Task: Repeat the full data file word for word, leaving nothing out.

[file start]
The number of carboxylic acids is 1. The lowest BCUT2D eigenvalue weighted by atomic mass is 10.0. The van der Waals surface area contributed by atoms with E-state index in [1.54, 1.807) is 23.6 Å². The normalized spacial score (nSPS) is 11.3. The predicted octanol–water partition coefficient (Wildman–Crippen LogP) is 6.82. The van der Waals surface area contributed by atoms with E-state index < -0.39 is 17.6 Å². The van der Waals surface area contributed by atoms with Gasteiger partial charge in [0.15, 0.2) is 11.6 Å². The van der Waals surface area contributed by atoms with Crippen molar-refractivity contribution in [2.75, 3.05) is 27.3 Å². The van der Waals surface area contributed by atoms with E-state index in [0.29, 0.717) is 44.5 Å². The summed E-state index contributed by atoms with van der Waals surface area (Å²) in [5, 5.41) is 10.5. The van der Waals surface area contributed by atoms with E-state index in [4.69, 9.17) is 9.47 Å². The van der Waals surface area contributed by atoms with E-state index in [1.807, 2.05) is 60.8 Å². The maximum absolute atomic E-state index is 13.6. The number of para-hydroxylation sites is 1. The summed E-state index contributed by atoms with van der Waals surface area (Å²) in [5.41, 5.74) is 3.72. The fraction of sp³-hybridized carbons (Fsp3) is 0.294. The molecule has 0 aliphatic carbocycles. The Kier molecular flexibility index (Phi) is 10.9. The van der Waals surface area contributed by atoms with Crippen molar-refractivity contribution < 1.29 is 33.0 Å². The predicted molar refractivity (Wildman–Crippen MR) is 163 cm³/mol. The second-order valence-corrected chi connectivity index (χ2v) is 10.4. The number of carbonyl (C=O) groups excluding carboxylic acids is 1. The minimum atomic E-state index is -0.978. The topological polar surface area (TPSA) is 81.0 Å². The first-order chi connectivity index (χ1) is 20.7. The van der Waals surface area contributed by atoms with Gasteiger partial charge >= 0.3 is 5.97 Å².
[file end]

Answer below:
The number of carboxylic acids is 1. The lowest BCUT2D eigenvalue weighted by atomic mass is 10.0. The van der Waals surface area contributed by atoms with E-state index in [1.54, 1.807) is 23.6 Å². The normalized spacial score (nSPS) is 11.3. The predicted octanol–water partition coefficient (Wildman–Crippen LogP) is 6.82. The van der Waals surface area contributed by atoms with E-state index < -0.39 is 17.6 Å². The van der Waals surface area contributed by atoms with Gasteiger partial charge in [0.15, 0.2) is 11.6 Å². The van der Waals surface area contributed by atoms with Crippen molar-refractivity contribution in [2.75, 3.05) is 27.3 Å². The van der Waals surface area contributed by atoms with E-state index in [0.29, 0.717) is 44.5 Å². The summed E-state index contributed by atoms with van der Waals surface area (Å²) in [5, 5.41) is 10.5. The van der Waals surface area contributed by atoms with E-state index in [4.69, 9.17) is 9.47 Å². The van der Waals surface area contributed by atoms with E-state index in [1.807, 2.05) is 60.8 Å². The maximum absolute atomic E-state index is 13.6. The number of para-hydroxylation sites is 1. The summed E-state index contributed by atoms with van der Waals surface area (Å²) in [5.41, 5.74) is 3.72. The fraction of sp³-hybridized carbons (Fsp3) is 0.294. The molecule has 0 aliphatic carbocycles. The Kier molecular flexibility index (Phi) is 10.9. The van der Waals surface area contributed by atoms with Crippen molar-refractivity contribution < 1.29 is 33.0 Å². The predicted molar refractivity (Wildman–Crippen MR) is 163 cm³/mol. The second-order valence-corrected chi connectivity index (χ2v) is 10.4. The number of carbonyl (C=O) groups excluding carboxylic acids is 1. The minimum atomic E-state index is -0.978. The topological polar surface area (TPSA) is 81.0 Å². The first-order chi connectivity index (χ1) is 20.7. The van der Waals surface area contributed by atoms with Gasteiger partial charge >= 0.3 is 5.97 Å².